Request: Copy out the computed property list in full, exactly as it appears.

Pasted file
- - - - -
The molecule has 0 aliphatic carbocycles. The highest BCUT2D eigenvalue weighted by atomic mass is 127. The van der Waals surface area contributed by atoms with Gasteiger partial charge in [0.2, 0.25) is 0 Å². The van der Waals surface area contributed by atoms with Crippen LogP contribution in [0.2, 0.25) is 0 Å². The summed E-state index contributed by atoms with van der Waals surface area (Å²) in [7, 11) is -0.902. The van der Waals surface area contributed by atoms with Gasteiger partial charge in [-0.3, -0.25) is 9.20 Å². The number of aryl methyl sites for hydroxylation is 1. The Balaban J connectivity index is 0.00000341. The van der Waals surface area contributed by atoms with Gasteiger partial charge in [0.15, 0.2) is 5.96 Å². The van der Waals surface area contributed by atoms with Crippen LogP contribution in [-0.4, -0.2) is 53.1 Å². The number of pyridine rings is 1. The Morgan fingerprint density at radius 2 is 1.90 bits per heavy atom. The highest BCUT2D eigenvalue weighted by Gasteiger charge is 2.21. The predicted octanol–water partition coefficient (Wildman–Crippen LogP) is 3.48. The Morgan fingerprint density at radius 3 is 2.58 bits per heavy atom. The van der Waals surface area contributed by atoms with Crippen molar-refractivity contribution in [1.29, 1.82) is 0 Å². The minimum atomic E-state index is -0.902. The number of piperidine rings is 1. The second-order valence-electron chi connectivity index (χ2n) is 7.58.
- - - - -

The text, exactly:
The molecule has 0 aliphatic carbocycles. The highest BCUT2D eigenvalue weighted by atomic mass is 127. The van der Waals surface area contributed by atoms with Gasteiger partial charge in [0.2, 0.25) is 0 Å². The van der Waals surface area contributed by atoms with Crippen LogP contribution in [0.2, 0.25) is 0 Å². The summed E-state index contributed by atoms with van der Waals surface area (Å²) in [7, 11) is -0.902. The van der Waals surface area contributed by atoms with Gasteiger partial charge in [-0.3, -0.25) is 9.20 Å². The number of aryl methyl sites for hydroxylation is 1. The Balaban J connectivity index is 0.00000341. The van der Waals surface area contributed by atoms with Gasteiger partial charge in [0.15, 0.2) is 5.96 Å². The van der Waals surface area contributed by atoms with Crippen LogP contribution in [-0.4, -0.2) is 53.1 Å². The number of pyridine rings is 1. The Morgan fingerprint density at radius 2 is 1.90 bits per heavy atom. The highest BCUT2D eigenvalue weighted by Gasteiger charge is 2.21. The predicted octanol–water partition coefficient (Wildman–Crippen LogP) is 3.48. The Morgan fingerprint density at radius 3 is 2.58 bits per heavy atom. The van der Waals surface area contributed by atoms with Crippen molar-refractivity contribution in [1.29, 1.82) is 0 Å². The minimum atomic E-state index is -0.902. The number of piperidine rings is 1. The second-order valence-electron chi connectivity index (χ2n) is 7.58.